Ricochet is the best place on the internet to discuss the issues of the day, either through commenting on posts or writing your own for our active and dynamic community in a fully moderated environment. In addition, the Ricochet Audio Network offers over 50 original podcasts with new episodes released every day.
She’s the ultimate femme fatale. And it’s one of the oldest stories in the world. The Beautiful Lady Without Pity. The subject of my second-favorite poem by John Keats, which was written 200 years ago, when Keats was just 23.
It’s his reworking of a 15th-century French poem of 800 lines, telling a complex story of love and loss. Keats throws out all the extraneous characters and globetrotting excesses of the original, boiling it down to a 48-line tale of one bewitched Knight, one beautiful Lady (without pity) and one withery, sedgy marsh where our bewildered hero is dumped by the Lady, after a night (one hopes) of ecstasy in her “Elfin grot.”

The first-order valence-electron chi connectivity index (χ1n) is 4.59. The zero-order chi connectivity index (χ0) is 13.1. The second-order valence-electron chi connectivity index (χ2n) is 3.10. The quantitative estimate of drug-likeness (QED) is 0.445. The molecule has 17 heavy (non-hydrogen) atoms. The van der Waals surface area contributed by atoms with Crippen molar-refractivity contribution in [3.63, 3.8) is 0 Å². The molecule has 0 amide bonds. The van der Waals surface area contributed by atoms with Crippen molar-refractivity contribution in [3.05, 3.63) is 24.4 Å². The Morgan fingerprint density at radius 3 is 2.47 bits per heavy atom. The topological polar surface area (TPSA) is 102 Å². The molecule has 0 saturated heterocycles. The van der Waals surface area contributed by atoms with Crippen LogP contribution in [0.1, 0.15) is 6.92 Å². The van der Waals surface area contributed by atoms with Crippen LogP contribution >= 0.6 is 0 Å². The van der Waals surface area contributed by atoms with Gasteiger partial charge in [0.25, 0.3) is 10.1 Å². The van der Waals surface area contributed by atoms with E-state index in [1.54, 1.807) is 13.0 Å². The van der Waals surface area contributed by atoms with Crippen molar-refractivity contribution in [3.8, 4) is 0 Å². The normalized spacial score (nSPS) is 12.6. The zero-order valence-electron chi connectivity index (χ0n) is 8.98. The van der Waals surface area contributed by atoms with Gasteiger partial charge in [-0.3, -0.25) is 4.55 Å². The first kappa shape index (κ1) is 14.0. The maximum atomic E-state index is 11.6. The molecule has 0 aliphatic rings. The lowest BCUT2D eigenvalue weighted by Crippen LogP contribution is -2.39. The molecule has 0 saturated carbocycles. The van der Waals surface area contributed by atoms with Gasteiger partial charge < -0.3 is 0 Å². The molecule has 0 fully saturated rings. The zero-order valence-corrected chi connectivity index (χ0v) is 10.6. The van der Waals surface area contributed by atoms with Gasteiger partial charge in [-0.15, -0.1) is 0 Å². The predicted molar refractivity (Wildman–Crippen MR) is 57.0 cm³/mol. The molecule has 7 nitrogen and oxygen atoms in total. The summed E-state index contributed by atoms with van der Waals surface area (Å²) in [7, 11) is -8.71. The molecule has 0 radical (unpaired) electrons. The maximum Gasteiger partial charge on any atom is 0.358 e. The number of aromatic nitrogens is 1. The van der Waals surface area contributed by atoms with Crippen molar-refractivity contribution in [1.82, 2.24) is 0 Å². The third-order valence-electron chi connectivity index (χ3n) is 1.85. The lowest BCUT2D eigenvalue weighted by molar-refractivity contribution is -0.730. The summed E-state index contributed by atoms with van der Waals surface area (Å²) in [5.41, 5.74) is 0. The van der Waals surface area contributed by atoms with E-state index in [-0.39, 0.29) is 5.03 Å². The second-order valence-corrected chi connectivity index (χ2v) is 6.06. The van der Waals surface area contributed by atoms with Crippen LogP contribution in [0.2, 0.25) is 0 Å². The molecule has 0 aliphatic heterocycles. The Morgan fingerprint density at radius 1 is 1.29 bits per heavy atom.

There’s also a neutral observer who kicks things off in the first three stanzas by asking the poor guy why he’s wandering around, alone and in such a funk, wearing a (probably metaphorical) bunch of flowers on his head. The rest of the poem is taken up by the Knight’s response. (The lily and the rose, by the way, represent the two complementary aspects of femininity–the lily representing the pure and virginal aspects of the Lady, and the red rose representing the earthy, passionate aspects of her character. They’re also used here as metaphors for the Knight’s pale, sweaty forehead, and the fast-fading flush of passion in his cheeks.)